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  1. 1
    393592
    Peer Reviewed

    Dissemination and use of WHO family planning guidance and tools: a qualitative assessment.

    Kraft JM; Oduyebo T; Jatlaoui TC; Curtis KM; Whiteman MK; Zapata LB; Gaffield ME

    Health Research Policy and Systems. 2018 May 22; 16(1):42.

    BACKGROUND: As countries continue to improve their family planning (FP) programmes, they may draw on WHO's evidence-based FP guidance and tools (i.e. materials) that support the provision of quality FP services. METHODS: To better understand the use and perceived impact of the materials and ways to strengthen their use by countries, we conducted qualitative interviews with WHO regional advisors, and with stakeholders in Ethiopia and Senegal who use WHO materials. RESULTS: WHO uses a multi-faceted strategy to directly and indirectly disseminate materials to country-level decision-makers. The materials are used to develop national family planning guidelines, protocols and training curricula. Participants reported that they trust the WHO materials because they are evidence based, and that they adapt materials to the country context (e.g. remove content on methods not available in the country). The main barrier to the use of national materials is resource constraints. CONCLUSIONS: Although the system and processes for dissemination work, improvements might contribute to increased use of the materials. For example, providers may benefit from additional guidance on how to counsel women with characteristics or medical conditions where contraceptive method eligibility criteria do not clearly rule in or rule out a method.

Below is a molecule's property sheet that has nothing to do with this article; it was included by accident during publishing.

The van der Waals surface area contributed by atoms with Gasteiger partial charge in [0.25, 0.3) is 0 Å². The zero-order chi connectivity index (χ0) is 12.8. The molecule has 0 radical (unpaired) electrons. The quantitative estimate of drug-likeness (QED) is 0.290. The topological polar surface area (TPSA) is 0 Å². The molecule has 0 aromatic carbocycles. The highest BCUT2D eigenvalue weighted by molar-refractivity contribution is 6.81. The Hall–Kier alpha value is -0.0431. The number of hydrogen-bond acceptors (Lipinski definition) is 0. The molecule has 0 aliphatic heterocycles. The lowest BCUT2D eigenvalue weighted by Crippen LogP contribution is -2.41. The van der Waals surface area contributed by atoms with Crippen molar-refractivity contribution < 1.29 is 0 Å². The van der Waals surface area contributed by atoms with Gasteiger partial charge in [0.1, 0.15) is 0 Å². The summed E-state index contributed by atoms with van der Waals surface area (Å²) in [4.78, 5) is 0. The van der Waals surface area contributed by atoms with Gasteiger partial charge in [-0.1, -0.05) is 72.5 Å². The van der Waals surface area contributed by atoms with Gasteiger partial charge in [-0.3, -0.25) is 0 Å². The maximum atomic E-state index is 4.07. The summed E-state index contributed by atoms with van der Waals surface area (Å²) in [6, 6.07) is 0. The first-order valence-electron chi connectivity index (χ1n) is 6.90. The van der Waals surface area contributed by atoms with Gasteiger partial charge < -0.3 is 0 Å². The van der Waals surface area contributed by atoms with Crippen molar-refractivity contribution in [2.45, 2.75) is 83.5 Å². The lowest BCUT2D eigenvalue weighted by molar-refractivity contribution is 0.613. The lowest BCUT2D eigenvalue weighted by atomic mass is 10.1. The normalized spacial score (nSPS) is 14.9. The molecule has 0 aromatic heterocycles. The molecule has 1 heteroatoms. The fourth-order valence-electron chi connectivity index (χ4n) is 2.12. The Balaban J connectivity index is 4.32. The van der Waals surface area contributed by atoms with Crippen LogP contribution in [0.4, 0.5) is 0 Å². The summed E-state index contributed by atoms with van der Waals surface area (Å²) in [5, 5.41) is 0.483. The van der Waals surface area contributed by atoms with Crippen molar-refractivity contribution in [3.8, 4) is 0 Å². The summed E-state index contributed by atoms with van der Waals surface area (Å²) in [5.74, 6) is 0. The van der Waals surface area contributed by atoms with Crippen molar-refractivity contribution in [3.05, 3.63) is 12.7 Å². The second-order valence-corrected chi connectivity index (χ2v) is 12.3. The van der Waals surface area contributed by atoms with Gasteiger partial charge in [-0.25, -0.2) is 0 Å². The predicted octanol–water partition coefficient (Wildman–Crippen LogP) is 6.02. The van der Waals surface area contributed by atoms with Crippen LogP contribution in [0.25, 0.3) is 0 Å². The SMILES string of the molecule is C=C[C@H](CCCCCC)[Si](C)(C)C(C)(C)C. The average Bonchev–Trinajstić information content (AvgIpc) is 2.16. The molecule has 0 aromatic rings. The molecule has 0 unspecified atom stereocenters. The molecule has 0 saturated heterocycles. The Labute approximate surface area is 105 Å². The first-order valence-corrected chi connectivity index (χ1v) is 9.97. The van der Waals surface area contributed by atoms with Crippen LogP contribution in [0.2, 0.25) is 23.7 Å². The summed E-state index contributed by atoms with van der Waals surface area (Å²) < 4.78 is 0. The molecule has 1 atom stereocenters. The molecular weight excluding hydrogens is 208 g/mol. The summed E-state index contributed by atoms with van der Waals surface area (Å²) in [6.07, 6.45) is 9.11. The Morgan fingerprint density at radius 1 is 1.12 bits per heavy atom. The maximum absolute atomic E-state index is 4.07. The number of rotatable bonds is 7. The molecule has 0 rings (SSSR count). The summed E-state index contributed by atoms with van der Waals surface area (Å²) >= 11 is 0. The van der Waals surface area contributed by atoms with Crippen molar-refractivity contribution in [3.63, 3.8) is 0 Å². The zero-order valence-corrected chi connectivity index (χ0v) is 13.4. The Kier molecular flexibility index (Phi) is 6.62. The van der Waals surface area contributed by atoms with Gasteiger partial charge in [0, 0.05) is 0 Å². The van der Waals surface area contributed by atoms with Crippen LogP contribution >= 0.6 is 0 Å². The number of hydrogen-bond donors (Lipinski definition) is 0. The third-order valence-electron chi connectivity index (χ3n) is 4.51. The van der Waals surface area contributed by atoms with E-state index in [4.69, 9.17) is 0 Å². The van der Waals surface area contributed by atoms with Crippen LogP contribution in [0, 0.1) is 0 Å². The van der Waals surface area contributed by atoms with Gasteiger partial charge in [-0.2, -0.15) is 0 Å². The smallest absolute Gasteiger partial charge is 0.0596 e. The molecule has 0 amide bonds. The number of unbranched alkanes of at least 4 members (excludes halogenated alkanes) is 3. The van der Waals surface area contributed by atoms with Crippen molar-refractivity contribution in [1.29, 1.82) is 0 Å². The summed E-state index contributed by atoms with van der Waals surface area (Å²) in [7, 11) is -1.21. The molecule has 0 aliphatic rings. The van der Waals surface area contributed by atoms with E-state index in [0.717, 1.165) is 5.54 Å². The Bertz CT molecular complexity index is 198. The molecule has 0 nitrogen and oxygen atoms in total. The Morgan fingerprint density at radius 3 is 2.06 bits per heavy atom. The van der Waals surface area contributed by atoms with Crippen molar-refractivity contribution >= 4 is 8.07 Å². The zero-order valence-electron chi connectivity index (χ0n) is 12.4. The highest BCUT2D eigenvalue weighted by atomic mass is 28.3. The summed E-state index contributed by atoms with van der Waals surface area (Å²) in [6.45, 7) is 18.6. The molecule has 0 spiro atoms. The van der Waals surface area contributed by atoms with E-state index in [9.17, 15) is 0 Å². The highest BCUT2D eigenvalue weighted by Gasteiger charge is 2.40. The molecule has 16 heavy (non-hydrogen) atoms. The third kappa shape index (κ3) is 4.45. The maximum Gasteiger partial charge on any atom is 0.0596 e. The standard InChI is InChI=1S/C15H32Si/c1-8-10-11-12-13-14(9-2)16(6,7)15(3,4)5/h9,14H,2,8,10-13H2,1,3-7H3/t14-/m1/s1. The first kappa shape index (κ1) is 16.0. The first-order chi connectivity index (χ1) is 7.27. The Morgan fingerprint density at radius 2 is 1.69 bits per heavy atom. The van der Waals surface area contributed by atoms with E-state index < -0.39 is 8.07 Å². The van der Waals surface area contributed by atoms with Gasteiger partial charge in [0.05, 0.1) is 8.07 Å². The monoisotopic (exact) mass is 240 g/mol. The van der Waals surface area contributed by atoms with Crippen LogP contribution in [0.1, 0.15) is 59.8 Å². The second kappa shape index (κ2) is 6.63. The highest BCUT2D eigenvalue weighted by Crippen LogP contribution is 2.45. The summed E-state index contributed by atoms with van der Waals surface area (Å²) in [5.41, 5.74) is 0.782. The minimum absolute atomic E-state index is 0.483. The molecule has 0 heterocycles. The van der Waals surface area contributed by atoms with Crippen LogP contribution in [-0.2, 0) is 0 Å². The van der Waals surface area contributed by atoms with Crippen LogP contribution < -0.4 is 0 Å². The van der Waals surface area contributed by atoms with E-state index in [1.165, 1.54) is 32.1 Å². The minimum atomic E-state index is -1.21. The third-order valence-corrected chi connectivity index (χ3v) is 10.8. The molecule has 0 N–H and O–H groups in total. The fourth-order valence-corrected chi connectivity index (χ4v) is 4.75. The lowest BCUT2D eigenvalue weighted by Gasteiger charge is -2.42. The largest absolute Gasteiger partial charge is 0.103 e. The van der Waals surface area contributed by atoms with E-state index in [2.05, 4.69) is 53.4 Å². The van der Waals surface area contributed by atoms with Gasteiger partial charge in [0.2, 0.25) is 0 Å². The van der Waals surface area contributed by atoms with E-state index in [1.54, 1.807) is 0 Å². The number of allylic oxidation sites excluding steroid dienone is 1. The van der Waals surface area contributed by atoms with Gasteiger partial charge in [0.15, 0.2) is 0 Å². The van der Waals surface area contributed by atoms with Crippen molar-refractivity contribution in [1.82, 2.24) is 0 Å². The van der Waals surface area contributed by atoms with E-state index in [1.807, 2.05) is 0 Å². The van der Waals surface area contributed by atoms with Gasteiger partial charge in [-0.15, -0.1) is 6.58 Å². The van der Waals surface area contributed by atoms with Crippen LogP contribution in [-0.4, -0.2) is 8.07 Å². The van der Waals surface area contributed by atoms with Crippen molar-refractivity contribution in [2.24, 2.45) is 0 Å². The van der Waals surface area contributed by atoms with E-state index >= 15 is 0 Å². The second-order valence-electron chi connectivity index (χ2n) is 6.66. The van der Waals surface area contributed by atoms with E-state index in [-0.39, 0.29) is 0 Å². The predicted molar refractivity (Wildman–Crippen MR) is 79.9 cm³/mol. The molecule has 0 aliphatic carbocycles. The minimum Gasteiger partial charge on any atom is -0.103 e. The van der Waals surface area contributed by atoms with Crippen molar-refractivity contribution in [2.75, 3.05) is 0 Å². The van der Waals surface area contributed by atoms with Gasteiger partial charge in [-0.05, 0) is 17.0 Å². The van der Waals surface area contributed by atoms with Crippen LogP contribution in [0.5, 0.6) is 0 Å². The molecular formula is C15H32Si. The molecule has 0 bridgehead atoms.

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  2. 2
    341907

    Helping women understand contraceptive effectiveness.

    Shears KH; Aradhya KW

    Mera. 2008 Sep; iii-vi.

    When a woman chooses a contraceptive method, effectiveness is often the most important characteristic she considers. Knowing the risks and benefits of each method, including its effectiveness, is necessary for a woman to make a truly informed decision. Yet, many women do not understand how well various methods protect against pregnancy. Health professionals usually explain effectiveness by informing women of the expected pregnancy rates for each method during perfect use (when the method is used consistently and correctly) and during more typical use (such as when a woman forgets to take all of her pills). However, the World Health Organization (WHO) has recently endorsed a simple evidence-based chart that healthcare providers can use to help women understand the relative effectiveness of different methods -- a concept that is much easier for most people to grasp. Key points of this article are: 1) Clinicians play an important role in ensuring that women understand the concept of effectiveness -- a key element of informed choice; 2) Women are able to understand the relative effectiveness of contraceptive methods more easily than the absolute effectiveness of a particular method; and 3) A new chart that places the methods on a continuum from least to most effective can help health professionals better communicate about contraceptive effectiveness.
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